Home / Analysis / Charles P. Corliss’ 1885 Patent Winding and Setting Mechanism – Inspecting an 18-Size Elgin “Convertible” Grade 100

Charles P. Corliss’ 1885 Patent Winding and Setting Mechanism – Inspecting an 18-Size Elgin “Convertible” Grade 100

Yesterday, we took a look at the snap-ring dial Charles P. Corliss patented in 1879 in an attempt to create an “interchangeable” watch while working at the Elgin National Watch Company. This development was made while the company was also introducing a new interchangeable movement, frequently referred to by collectors as the “convertible” model. A few years later, when Elgin decided to create a new 18-Size pendant-set model derived from the established 16-Size convertible design, they turned to Corliss for the setting mechanism. This stem winding/setting mechanism represents the first of four distinct designs patented by Corliss during his nearly-three-decades as model maker at the Elgin factory. The interchangeable movement design also required additional ingenuity since a specialized wheel must rise and fall in order to engage the center spur wheel to set the hands.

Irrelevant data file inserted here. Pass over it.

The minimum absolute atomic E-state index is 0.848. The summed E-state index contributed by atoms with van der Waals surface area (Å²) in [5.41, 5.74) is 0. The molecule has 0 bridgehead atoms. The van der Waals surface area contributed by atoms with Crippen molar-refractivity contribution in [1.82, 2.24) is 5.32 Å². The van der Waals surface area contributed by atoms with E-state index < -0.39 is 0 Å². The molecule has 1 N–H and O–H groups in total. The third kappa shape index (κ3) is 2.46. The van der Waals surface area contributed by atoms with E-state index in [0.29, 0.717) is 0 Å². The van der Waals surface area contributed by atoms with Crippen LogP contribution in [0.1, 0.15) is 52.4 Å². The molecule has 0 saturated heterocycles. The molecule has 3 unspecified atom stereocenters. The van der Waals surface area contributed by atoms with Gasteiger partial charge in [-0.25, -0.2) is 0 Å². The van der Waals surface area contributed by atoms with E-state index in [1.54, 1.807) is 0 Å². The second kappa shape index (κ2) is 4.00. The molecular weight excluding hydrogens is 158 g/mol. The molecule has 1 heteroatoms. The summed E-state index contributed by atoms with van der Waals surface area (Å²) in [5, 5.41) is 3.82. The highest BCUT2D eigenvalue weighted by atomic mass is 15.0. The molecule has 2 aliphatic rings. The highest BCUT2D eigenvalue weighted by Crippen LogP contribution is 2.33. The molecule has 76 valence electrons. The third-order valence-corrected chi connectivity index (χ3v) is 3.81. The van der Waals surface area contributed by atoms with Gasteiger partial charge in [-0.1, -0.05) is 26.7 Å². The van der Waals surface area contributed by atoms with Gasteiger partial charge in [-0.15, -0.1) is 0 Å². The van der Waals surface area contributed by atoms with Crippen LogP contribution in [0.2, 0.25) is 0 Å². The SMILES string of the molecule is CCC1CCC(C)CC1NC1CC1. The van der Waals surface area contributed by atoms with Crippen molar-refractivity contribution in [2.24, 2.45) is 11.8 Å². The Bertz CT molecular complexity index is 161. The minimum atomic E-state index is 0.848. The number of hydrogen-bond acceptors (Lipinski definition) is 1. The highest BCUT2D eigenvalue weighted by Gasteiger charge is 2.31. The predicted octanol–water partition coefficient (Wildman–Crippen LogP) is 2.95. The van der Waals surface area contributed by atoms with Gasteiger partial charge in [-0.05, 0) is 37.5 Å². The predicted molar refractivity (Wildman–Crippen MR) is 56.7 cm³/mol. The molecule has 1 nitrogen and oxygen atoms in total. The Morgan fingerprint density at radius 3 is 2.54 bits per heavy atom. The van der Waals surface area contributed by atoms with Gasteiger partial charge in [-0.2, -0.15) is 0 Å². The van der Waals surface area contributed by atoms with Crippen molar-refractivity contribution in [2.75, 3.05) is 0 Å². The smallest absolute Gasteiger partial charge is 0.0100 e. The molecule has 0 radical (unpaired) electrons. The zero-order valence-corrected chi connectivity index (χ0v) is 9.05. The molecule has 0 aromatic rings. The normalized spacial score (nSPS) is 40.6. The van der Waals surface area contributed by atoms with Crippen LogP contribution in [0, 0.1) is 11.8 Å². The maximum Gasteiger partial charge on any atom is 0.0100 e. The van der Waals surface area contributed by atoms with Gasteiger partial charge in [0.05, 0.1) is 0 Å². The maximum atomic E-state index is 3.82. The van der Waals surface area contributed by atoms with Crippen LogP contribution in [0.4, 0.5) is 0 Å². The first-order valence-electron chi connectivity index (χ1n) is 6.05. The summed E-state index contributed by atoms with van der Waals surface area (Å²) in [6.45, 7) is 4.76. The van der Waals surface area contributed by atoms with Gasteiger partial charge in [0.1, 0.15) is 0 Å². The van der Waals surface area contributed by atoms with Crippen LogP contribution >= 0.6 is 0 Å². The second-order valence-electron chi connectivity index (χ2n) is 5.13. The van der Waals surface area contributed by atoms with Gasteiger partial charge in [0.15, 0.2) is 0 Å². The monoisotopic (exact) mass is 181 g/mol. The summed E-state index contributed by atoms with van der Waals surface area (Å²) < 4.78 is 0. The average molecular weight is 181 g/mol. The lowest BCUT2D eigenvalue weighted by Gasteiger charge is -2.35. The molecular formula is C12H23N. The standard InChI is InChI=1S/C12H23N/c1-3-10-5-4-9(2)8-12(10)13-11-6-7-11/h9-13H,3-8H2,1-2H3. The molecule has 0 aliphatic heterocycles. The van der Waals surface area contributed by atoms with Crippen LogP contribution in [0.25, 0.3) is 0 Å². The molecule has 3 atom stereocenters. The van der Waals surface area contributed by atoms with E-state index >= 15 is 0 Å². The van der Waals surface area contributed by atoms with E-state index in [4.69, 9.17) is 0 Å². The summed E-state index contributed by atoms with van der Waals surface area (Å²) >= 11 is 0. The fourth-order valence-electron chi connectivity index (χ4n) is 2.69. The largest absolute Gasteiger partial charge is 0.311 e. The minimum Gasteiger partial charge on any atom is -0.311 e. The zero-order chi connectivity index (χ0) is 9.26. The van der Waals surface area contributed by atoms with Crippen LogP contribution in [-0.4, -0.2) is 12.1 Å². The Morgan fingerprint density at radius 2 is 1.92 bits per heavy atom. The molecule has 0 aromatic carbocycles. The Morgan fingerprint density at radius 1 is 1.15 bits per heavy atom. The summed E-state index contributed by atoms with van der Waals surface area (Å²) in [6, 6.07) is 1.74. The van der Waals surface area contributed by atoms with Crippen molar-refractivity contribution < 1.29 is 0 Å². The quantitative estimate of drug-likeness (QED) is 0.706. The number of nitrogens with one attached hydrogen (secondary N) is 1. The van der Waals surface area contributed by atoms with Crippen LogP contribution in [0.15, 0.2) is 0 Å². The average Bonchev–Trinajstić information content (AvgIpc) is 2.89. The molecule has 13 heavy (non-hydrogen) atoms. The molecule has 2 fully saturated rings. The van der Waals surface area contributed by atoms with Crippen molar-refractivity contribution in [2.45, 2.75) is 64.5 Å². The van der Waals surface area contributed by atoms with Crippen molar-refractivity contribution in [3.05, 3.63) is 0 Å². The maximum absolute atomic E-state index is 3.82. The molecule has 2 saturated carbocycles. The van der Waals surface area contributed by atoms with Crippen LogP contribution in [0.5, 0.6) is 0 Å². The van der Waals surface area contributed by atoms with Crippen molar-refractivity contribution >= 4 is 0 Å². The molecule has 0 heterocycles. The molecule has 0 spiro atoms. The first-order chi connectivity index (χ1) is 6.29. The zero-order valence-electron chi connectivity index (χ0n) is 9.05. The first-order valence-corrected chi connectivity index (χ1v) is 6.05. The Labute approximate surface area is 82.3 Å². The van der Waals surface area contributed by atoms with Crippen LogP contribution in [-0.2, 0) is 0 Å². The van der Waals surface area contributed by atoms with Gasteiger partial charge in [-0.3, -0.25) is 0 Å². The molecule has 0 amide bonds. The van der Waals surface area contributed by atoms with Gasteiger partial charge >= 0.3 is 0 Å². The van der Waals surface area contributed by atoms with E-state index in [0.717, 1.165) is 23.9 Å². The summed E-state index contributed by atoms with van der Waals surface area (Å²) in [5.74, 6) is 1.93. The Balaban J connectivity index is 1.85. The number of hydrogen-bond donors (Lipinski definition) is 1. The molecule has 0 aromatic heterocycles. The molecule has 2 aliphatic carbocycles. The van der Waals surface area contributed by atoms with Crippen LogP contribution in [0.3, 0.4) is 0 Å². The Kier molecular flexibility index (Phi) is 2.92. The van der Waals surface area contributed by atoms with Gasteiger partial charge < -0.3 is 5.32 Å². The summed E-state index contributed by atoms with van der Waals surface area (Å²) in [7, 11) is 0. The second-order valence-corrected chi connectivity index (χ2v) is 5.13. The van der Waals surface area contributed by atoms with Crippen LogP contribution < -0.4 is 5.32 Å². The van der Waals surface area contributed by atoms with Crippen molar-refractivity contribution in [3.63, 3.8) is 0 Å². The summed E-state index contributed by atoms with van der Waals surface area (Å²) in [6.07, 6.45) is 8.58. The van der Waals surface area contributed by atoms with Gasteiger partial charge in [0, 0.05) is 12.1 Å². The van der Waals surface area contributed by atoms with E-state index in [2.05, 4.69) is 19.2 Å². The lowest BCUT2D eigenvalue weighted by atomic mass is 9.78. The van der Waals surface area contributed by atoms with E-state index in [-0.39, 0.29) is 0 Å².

Dial Plate on Elgin Grade 100 – 18-Size, Model 6, 15 Jewels, c.1887, Serial No. 2227126
Image Courtesy of Rick Hufnagel

U.S. Patent #325506, Stem Winding and Setting Watch, Issued to Charles P. Corliss September 1, 1885

Exploded Diagram of the 1885 Corliss Winding and Setting Mechanism
U.S. Patent #325506, Stem Winding and Setting Watch, Issued to Charles P. Corliss September 1, 1885

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